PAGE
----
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Buyers want out of faulty apartments

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  • Buyers want out of faulty apartments

    Buyers want out of faulty apartments
    5:00AM Saturday November 03, 2007
    By Shenagh Gleeson

    Buyers of apartments in a luxury marina-side complex in the Coromandel resort town of Whitianga want their money back, because the Government wants to cancel the building's code of compliance.

    In a rare move, the Department of Building and Housing has issued a draft determination revoking the code of compliance issued by the Thames Coromandel District Council for the four-storey First Light apartment block.

    The 11 buyers sought a determination from the department after several problems, including structural defects, were found in the Victoria St complex.

    Some remedial work was done, and the council and the developer, Marina Holdings, said there were no major concerns.

    But last week, determinations manager John Gardiner issued a draft decision reversing the code of compliance issued in April and ordering the council to issue a notice to the building's owners, Marina Holdings, to fix the problems and bring the building up to standard.

    Twelve of the 14 apartments were sold for between $600,000 and $1.2 million each, says Whitianga property consultant and buyers' spokesman Duncan Farmer.

    One buyer withdrew from purchase and the remaining 11 want their deposits of between $5000 and $160,000 back and compensation for costs.

    None of the buyers is living in the apartments because none had paid in full.

    But without a code of compliance, they would face losses if they tried to sell.

    The complex was built by Capri Construction for the First Light Group, which was liquidated when its owner Husain Al Saffaf went bankrupt in November 2005.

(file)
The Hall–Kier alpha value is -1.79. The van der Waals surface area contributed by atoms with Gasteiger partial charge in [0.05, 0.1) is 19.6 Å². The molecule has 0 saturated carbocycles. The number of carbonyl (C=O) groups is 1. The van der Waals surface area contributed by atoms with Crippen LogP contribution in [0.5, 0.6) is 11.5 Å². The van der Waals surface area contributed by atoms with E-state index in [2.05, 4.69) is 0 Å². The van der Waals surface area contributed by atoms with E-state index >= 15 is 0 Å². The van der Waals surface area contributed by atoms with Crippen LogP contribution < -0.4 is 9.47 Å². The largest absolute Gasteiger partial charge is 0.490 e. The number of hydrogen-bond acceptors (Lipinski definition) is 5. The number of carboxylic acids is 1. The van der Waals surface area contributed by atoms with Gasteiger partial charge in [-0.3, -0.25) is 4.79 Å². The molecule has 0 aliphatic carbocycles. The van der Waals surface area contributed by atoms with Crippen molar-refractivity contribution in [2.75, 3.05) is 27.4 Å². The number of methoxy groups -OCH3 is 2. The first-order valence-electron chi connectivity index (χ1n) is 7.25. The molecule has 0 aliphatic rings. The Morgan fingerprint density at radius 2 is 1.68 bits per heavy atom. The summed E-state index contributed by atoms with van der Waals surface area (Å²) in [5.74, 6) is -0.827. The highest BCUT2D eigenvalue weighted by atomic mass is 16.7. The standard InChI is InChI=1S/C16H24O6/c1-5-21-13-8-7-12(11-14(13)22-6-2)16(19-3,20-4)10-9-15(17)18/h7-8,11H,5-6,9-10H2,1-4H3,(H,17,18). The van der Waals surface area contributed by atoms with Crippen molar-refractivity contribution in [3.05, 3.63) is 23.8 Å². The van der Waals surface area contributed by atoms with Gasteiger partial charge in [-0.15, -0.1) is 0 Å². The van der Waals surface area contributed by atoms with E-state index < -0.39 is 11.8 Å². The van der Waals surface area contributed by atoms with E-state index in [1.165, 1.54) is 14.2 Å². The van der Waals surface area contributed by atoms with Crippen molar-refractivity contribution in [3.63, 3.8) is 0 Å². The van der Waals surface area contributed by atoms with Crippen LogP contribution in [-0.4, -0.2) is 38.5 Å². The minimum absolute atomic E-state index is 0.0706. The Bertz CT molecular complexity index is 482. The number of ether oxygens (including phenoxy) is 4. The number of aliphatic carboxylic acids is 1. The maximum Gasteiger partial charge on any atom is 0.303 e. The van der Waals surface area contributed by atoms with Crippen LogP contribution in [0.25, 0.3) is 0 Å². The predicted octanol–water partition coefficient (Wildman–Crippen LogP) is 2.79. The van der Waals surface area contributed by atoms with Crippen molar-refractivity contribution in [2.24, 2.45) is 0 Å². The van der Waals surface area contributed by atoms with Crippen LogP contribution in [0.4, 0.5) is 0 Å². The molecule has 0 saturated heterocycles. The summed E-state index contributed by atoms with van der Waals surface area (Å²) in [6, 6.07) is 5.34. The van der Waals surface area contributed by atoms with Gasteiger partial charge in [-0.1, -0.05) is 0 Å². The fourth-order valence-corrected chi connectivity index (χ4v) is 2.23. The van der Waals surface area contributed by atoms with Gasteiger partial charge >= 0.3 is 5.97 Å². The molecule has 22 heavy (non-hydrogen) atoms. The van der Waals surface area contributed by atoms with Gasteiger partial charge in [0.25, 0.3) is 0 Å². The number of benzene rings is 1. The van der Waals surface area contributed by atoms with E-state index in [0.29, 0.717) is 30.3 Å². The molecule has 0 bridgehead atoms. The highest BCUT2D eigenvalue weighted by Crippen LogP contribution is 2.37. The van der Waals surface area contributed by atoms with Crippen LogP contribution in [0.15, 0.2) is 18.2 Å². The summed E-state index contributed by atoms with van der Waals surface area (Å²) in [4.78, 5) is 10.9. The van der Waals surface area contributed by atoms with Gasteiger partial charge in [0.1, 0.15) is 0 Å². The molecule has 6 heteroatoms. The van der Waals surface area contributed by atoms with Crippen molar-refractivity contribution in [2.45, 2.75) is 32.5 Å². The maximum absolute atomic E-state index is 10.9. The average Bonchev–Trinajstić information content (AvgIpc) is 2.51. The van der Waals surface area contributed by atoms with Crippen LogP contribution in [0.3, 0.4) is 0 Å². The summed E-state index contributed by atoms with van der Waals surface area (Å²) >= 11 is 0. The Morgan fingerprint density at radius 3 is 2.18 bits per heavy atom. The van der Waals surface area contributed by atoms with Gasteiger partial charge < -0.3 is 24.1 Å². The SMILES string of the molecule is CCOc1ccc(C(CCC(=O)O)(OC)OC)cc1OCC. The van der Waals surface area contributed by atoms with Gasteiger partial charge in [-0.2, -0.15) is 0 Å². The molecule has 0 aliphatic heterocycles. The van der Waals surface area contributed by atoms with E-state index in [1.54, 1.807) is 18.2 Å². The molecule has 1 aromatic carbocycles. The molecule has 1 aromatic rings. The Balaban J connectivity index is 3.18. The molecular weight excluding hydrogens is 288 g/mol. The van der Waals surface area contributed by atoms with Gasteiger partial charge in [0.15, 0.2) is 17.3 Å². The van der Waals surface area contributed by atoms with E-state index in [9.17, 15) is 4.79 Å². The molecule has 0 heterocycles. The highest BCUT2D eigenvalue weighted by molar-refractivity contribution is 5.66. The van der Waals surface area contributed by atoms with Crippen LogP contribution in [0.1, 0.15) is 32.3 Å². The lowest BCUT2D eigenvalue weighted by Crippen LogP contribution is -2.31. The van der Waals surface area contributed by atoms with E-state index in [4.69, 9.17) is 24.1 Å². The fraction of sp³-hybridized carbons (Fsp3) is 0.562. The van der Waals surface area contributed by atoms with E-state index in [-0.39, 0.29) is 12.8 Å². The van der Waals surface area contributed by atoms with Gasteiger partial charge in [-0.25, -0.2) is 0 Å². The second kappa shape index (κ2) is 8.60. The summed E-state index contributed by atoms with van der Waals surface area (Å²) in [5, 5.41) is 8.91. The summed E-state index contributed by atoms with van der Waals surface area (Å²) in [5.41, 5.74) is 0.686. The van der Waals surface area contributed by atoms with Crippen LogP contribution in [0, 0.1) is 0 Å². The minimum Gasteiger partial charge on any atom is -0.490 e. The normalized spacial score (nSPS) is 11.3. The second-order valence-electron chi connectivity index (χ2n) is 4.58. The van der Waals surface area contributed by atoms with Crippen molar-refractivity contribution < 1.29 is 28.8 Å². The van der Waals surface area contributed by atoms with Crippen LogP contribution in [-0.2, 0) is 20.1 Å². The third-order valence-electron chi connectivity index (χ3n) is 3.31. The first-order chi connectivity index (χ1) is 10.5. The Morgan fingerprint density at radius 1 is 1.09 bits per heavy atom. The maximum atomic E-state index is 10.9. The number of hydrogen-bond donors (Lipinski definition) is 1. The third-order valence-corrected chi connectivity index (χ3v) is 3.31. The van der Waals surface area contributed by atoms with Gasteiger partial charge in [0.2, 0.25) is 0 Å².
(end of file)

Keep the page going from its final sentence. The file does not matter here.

The group also developed the 19-apartment First Light Suites complex on the Esplanade in Whitianga.

    The Victoria St building is now owned by Marina Holdings. The Companies Office lists Marina Holdings' director as Masooma Hashem - Al Saffaf's wife - and the shareholders as Al Saffaf and Sara Husain.

    The report lists 29 defects in the building, including problems in the structural steelwork, walkways, decks, fire baffles, wing walls, cladding, doors, showers and handrails.

    An independent expert employed by the department says there are major problems with protection of the steelwork, and some steel members have red rust surface corrosion.

    The expert concluded that no protective treatment had been applied to steelwork exposed to the elements.

    Defects on walkways, fire baffles, decks and wing walls have caused water pooling and leaks.

    Mr Gardiner also notes that information on the building's intended use is contradictory and orders the council to make clear in all documentation that the apartments are to be used for residential purposes.

    The buyers, the council and Marina Holdings have until Friday to respond to the determination and can also appeal for a judicial review on matters of procedure.

    An Auckland lawyer acting for the buyers, Karen Cato, said it was very rare for determinations to be overturned.

    She said the decision was unusual in its comprehensiveness and its conclusions.

    "It's very rare that a council gets something so wrong."

    Leaks, rust and losses

    * 29 defects discovered in luxury apartments.

    * Problems include leaks and rusting.

    * Owners face losses if they want to sell.

    "There's one way to find out if a man is honest-ask him. If he says 'yes,' you know he is a crook." Groucho Marx